The world’s biggest dairy exporter shows it has a big heart:
Fonterra’s milk tankers are Andrew Oliver’s favourite thing in the world and local tanker drivers have long known that Andrew won’t go to bed until they’ve been on the farm.
But when it became unmanageable for his 65-year-old parents, the world’s biggest dairy exporter stepped in to help.
They changed their milk tanker schedule in the entire district so that Andrew would go to bed on time.
Andrew Oliver is one of about eight people in the world living with Fryns-Aftimos syndrome – he’s the oldest known to have it and the only one in New Zealand with the condition.
The extremely rare syndrome is the result of a mutation in one of his chromosomes which means that, at 35 years old, he has the mental age of a 6-year-old and suffers many other symptoms.
For the past 15 years he’s had a special relationship with Fonterra tanker drivers.
Ken Oliver, his father, said Andy discovered the tanker when the farm went onto the night shift for milk pick up.
“[He] learned what it was, came out to see it occasionally and once in awhile would talk to a driver. But then with Andy, the normal thing is with something like this – it would become a habit. And so he had to be out to see the tanker. That became part of his nightly routine.”
Andy’s nightly routine consists of a list of things he has to tick off.
Every night he draws a picture to give to the tanker driver, he has to watch the weather report on the 6pm news, then he has dinner and a bath.
But the last thing to tick off – is the tanker.
Ken said that if the tanker hadn’t come, Andy wouldn’t go to bed. For him, waking up at 5am to tend the farm, it became a struggle.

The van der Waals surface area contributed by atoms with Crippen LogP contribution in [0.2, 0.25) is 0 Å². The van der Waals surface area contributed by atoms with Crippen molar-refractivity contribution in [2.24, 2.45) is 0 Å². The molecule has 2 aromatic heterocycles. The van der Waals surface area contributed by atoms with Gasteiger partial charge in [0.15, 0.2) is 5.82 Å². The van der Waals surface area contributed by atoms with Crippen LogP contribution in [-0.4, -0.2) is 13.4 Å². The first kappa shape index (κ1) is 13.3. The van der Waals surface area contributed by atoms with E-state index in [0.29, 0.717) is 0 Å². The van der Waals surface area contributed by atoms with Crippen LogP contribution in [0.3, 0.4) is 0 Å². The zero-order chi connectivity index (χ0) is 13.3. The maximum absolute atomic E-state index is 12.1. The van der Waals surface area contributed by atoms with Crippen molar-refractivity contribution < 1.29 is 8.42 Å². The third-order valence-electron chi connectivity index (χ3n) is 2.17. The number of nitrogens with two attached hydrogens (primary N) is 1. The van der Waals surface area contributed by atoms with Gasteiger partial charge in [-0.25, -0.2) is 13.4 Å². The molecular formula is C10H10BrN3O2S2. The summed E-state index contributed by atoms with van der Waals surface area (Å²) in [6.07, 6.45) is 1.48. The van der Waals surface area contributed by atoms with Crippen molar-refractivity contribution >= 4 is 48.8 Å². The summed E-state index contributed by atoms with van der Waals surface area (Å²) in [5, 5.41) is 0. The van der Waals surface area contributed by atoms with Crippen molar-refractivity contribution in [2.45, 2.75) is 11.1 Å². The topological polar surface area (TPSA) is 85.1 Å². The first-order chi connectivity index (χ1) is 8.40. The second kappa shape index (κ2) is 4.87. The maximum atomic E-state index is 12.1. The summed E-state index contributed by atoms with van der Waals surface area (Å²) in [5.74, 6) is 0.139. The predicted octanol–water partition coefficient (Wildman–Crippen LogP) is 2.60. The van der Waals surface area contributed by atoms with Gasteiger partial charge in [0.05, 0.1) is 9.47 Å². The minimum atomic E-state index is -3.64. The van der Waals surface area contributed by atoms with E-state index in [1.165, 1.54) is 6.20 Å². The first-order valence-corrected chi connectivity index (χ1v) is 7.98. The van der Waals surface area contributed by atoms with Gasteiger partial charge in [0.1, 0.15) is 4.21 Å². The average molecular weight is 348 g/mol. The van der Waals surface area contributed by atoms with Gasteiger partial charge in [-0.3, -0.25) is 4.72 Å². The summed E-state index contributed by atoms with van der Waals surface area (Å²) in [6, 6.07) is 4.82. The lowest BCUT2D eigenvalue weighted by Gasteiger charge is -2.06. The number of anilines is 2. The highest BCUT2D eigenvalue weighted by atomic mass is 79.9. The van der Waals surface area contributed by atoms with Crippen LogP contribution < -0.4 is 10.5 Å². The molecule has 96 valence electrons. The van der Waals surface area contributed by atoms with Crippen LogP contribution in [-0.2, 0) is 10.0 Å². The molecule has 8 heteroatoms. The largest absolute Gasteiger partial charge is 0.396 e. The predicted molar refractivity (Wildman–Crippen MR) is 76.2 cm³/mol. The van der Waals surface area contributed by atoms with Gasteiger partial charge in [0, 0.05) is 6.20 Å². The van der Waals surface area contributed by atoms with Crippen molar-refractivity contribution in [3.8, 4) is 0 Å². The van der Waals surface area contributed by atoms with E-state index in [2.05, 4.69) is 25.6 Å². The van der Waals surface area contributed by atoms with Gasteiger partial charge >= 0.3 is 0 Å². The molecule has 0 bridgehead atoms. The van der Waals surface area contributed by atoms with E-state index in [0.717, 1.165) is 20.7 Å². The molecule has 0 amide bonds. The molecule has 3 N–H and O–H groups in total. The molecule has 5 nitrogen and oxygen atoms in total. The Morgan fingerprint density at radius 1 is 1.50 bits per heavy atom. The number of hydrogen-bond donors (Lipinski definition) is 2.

“We simply didn’t know when the tanker was coming. You might get 2am in the morning or something like that and he wouldn’t go to bed until the tanker had come.”
For over a decade, Andrew’s parents managed his tanker visits until one day Ken says he came to a breaking point.
“Deirdre had just been diagnosed with having had a minor stroke, I was absolutely out on my feet trying to keep the farm going. Surviving on three or four hours sleep and I’d just run out. I’d hit the wall and so I phoned the call centre and actually started crying on the phone, I was just so shot.
“I just said look, my life has just become impossible and just explained what was going on. I need sleep and I can’t get sleep until this boy’s in bed.”
The person at the call centre decided to help. . .
The company changed its tanker schedule for the whole Te Rapa district so that Andy could go to bed on time.
Tanker drivers have also given Andrew a hi-vis Fonterra jacket and raised money to buy him a bike.
I’m delighted to be a shareholder in a company with employees who care.
UPDATE: TIm Fulton wrote about this in NZ Farmers Weekly several years ago.